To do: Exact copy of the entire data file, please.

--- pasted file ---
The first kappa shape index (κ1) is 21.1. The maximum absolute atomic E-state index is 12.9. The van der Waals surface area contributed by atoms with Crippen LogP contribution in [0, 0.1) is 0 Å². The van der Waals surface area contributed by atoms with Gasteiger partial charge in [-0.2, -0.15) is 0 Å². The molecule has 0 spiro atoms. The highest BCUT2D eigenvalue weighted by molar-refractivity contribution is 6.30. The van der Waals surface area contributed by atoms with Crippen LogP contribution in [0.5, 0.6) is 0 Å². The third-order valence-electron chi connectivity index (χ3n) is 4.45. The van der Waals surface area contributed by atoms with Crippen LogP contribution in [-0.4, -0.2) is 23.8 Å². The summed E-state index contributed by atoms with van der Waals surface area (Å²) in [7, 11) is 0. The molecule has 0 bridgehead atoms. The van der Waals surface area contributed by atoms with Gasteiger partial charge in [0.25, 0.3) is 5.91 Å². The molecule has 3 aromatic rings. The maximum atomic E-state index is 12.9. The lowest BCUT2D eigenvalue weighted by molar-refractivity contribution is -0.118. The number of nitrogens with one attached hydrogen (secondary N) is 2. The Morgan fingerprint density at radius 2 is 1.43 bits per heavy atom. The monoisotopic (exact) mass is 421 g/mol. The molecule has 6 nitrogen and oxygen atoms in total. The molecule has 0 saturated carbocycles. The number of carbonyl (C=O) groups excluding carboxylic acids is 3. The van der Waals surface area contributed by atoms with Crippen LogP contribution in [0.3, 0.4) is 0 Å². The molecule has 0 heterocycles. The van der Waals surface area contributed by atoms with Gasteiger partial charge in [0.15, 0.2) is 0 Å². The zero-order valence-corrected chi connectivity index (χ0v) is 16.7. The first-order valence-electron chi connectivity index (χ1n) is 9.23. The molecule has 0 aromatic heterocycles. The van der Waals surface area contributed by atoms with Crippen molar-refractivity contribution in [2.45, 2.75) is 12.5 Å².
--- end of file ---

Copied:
The first kappa shape index (κ1) is 21.1. The maximum absolute atomic E-state index is 12.9. The van der Waals surface area contributed by atoms with Crippen LogP contribution in [0, 0.1) is 0 Å². The van der Waals surface area contributed by atoms with Gasteiger partial charge in [-0.2, -0.15) is 0 Å². The molecule has 0 spiro atoms. The highest BCUT2D eigenvalue weighted by molar-refractivity contribution is 6.30. The van der Waals surface area contributed by atoms with Crippen LogP contribution in [0.5, 0.6) is 0 Å². The third-order valence-electron chi connectivity index (χ3n) is 4.45. The van der Waals surface area contributed by atoms with Crippen LogP contribution in [-0.4, -0.2) is 23.8 Å². The summed E-state index contributed by atoms with van der Waals surface area (Å²) in [7, 11) is 0. The molecule has 0 bridgehead atoms. The van der Waals surface area contributed by atoms with Gasteiger partial charge in [0.25, 0.3) is 5.91 Å². The molecule has 3 aromatic rings. The maximum atomic E-state index is 12.9. The lowest BCUT2D eigenvalue weighted by molar-refractivity contribution is -0.118. The number of nitrogens with one attached hydrogen (secondary N) is 2. The Morgan fingerprint density at radius 2 is 1.43 bits per heavy atom. The monoisotopic (exact) mass is 421 g/mol. The molecule has 6 nitrogen and oxygen atoms in total. The molecule has 0 saturated carbocycles. The number of carbonyl (C=O) groups excluding carboxylic acids is 3. The van der Waals surface area contributed by atoms with Crippen LogP contribution in [0.3, 0.4) is 0 Å². The molecule has 0 heterocycles. The van der Waals surface area contributed by atoms with Gasteiger partial charge in [0.15, 0.2) is 0 Å². The zero-order valence-corrected chi connectivity index (χ0v) is 16.7. The first-order valence-electron chi connectivity index (χ1n) is 9.23. The molecule has 0 aromatic heterocycles. The van der Waals surface area contributed by atoms with Crippen molar-refractivity contribution in [2.45, 2.75) is 12.5 Å².